Digital voltmeter with pic

dhc7

Joined Jun 22, 2008
10
Hello all,

I've been searching around to find some hints to my project, but still I'm pretty confused. So any help would be great.

I'm going to make a digital voltmeter to measure my car's battery voltage. First I was going to make more complicated system that would read the OBD2 line and show some data on a lcd. Then I faced the truth that this thing would contain too much tricky problems to solve. Now I'm planning to make just a digital voltmeter and present the result on three 7-segment displays.

I'm going to use PIC, probably 16F870. I have some experience about ad conversion, but the biggest problems at this point are scaling the input voltage and handling the measured result in the sw. The result should be shown in three-digit form, for example 13.4 V.

Of course the battery voltage should be around 12...13 volts all the time. There should not be voltage like 7 volts, so being able to measure the total 12 V scale is somehow unnecessary and waste of resolution. So would it be better to reduce the measurement scale and put the focus on those few volts which are important? I mean measuring just around 10...14 volts and fix the low reference point of the conversion range somewhere else than 0 V? On the other hand, the 10-bit ad conversion is a little overkill anyway, because only about 30-40 different voltage steps are needed.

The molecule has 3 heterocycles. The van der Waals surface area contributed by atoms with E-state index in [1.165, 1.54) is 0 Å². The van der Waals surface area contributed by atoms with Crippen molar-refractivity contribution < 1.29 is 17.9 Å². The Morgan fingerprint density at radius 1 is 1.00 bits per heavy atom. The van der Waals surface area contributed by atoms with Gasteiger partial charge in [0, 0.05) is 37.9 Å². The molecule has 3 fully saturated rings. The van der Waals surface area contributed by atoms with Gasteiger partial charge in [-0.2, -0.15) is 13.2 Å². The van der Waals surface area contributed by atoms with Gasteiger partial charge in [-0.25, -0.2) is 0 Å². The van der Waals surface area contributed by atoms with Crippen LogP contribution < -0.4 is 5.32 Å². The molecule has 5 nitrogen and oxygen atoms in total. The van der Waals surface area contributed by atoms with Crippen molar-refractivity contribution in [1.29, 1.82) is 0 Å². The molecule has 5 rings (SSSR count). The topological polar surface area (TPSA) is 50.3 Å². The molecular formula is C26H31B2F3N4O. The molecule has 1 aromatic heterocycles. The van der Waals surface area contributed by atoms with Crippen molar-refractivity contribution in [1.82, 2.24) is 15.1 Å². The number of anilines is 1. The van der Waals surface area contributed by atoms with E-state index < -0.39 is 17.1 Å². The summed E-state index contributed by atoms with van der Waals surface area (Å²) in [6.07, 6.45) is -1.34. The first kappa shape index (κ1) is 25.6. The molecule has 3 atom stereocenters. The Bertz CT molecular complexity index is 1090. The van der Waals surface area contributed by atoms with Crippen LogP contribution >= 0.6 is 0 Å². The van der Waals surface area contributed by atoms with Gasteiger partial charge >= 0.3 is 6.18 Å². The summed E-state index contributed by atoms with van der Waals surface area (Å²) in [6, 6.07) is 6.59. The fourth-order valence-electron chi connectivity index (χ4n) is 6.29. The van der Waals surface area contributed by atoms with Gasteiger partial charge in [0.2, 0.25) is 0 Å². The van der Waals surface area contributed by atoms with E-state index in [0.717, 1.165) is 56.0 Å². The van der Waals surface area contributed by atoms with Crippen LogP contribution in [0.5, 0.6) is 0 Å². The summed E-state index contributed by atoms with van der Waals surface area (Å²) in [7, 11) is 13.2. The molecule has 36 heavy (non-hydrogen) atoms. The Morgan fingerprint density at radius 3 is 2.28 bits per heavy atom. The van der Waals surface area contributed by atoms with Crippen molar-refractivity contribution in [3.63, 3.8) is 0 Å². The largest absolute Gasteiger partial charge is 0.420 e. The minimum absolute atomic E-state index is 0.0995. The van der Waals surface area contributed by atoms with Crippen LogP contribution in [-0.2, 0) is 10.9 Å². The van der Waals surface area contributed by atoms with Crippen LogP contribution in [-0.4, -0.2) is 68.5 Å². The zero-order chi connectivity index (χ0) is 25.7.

I think it doesn't make a sense to do the 10-bit conversion for showing the voltage only at 0.1 volt resolution. What should I do with the ad result? Roughly leave some least significant bits out of the process? I know about using a lookup table to get the numbers for the output, but how to make the result in a suitable form for that stage? And how to separate the decimal part of the result?

So much questions... Any suggestions? Thanks in advance.

bertus

Joined Apr 5, 2008
20,099
Hello,

The first step is to bring the voltage in the range of the adc (0 - 5 Volt).
This can be done with a voltage divider or subtracting a constant voltage.

Greetings,
Bertus

dhc7

Joined Jun 22, 2008
10
Hello,

The first step is to bring the voltage in the range of the adc (0 - 5 Volt).
This can be done with a voltage divider or subtracting a constant voltage.

Greetings,
Bertus
That's true. But the problem is how to handle the result in the software easily. And would it be easier if the battery voltage is not scaled to the whole 0...12 volt range for the ad input, since the voltage will never be very low.

blocco a spirale

Joined Jun 18, 2008
1,546
What is the purpose of the meter and do you need 0.1V resolution? The only reason I ask is that unless you particularly want this to be a uC project and if the meter is only intended as an indicator of battery charge/charging then an analogue solution would be simpler.

Wendy

Joined Mar 24, 2008
21,906